Today is the day I have decided to be British Pole Dancing Champ, and this is the diary following my journey to success. As it stands I am in the process of moving house and so have 3 weeks of living out of a bag. This means that all I can do is work, go to the gym and Starbucks. Luckily my gym has a pole studio in it, as my pole is currently in storage (even if it wasn’t, I don’t have any walls, ceiling or floor to put it up). I’m not too sure that I’m allowed to use the poles at the gym without asking but I’ve decided to risk it, hoping that if they try to kick me out, they will be wowed by my pole skills and forget all about it.
My time in Starbucks is spent watching pole dancing videos on-line, drinking tea and hoping no one steals my laptop while I pop to the toilet. (So far so good!) Watching these videos over and over is where I started to get a little cocky. It’s so easy to say ‘I can do that spin’ while sitting down all warm and cosy. Quite another thing when you’re in a pretty cold, mostly empty room in not much clothing. So I decided I wanted to start entering Pole Dancing Competitions. Not only would this give me something to aim for but it would get my fitness levels right up, especially as I’ve just entered the London Marathon. (I’m not a great runner – just 5k so far, but that’s another story for another time) I decided to aim for Britain’s Champ rather than the World Champ…I didn’t want to aim too high too soon!!
At this point, I feel it is important to point out that I am not of Champion status…yet. I’m pretty confident with spins and upside down tricks but when I start griping on with the inside of my elbow, the pain really starts! Step one of my road to Champsville began not with training, but with me telling everyone about my aim. I figured the more people who knew, the more likely I was to succeed. Not so. The more I told people, the more they stared at me in utter confusion. Nevertheless, my journey had begun.
I wrote a list of a few moves that I’ve been half-heartedly working one with the aim of perfecting these and then joining them all together. I wanted to do the Ayesha with an elbow grip, Shoulder Mount to a Seat and the Half Flag. Ouch. Day One saw me fall to the floor (with grace and skill, of course) rather than perfect my skills. I immediately realised that my task might be very, very difficult. One week later my body was covered in bruises. The way I see it is that every bruise I get, I’m one step closer to that trophy. (I hope there’s a trophy…)
A Few Months On…
So the training went like this.. wake up, cycle to the gym and pole for an hour. Go to work. Go back to the gym and pole for an hour. Cycle home. I did this pretty much every day with Saturdays off as I was teaching dance classes – usually pole dancing! I got so battered and bruised, it was ridiculous.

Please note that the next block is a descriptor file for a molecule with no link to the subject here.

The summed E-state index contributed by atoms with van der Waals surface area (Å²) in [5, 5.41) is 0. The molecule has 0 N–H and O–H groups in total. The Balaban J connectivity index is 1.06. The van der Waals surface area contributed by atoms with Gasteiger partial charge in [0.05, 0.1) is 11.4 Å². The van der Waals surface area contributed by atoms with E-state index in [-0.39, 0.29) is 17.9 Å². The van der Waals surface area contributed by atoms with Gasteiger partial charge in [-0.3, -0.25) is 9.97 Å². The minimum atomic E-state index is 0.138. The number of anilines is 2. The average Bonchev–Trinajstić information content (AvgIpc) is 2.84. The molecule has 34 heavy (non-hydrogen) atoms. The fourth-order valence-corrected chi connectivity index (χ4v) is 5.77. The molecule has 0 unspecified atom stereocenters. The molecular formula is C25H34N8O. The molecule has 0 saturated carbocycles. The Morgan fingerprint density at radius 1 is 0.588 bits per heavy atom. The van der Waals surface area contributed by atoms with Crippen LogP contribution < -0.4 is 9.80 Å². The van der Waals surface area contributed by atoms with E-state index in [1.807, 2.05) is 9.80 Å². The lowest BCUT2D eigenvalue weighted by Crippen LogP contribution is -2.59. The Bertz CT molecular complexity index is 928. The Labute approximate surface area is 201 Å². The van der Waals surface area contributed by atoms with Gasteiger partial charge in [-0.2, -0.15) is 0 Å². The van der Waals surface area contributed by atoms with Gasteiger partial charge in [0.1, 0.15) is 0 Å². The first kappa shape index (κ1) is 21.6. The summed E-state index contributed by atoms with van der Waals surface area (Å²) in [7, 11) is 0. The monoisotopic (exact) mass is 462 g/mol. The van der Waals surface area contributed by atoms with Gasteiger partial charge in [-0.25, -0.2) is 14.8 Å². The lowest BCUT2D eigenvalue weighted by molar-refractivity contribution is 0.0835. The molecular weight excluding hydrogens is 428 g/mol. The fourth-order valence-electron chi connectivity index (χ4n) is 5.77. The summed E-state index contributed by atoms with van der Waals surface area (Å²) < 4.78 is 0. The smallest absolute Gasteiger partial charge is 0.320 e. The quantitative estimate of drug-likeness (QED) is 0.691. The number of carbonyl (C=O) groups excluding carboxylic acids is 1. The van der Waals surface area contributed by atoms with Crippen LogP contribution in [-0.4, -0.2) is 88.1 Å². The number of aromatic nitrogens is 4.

Every day that I poled was different to the last. I found that I was not so good in the mornings and so would do a lot of stretching and some practise with my dead lifts. When I came back in the evenings I was a lot better. I had to share my pole space with a lot of inquisitive spinners. (RPM class was held in the same room) While I was finishing my session, they were getting ready to start. I had a lot of men asking me to show them how to get a stronger upper body… This was great for them, but not so good for my training!
A great day came when I figured out how to plug my iPod in to the sound system and had my music blaring out.. brilliant. A not so great day came when my iPod broke and I had to listen to old school tunes from about 10 years ago. This did not help my ‘cool’ rating at the gym!
In between working out on the pole I was also training for the 10k Race for Life… which meant lots of running in the streets. Needless to say I was worn out! Luckily I did this in record time…for me: 56mins – just under my 1hr hope! Although when I hit the 8k mark I wondered why anyone would ever run a marathon!!
I decide to look on YouTube to see if I could find videos from the same pole competition that I was taking part in, but just a different heat. I felt like I was cheating somehow but I wanted to know what I was up against! I found it a little hard not to copy their combinations! I did a lot more research and watched a lot of competitions from all sorts of levels. Some days I would feel confident knowing I could do all the moves but then I’d find a move I’d never even see before. Enter the panic!
I wrote another list of moves that I wanted to try and kept adding to it everyday. I managed to progress very quickly completing move after move. My dream of a shoulder mount flip was only a little closer… but more often than not I took some sort of graceful tumble!
When I got home I would imagine how it would feel to win… that little ‘oh me? Did I really win? I wasn’t expecting this at all…’ played over and over in my head. Some days I thought that with an imagination like mine, it was just cruel not to let me win!
As competition day got closer it suddenly dawned on my that I hadn’t actually worked on a routine! The strength training and moves were done to death but the routine not so much. I put short routine pieces together and somehow joined them up. The hardest part was the realisation that I am not as good on a spinning pole as I thought I was! I just about managed to jump onto it and hold on for dear life. I decided that by this point I would have to make do with my skills and hope I didn’t fall!
With the routine just about finished, competition day was upon us…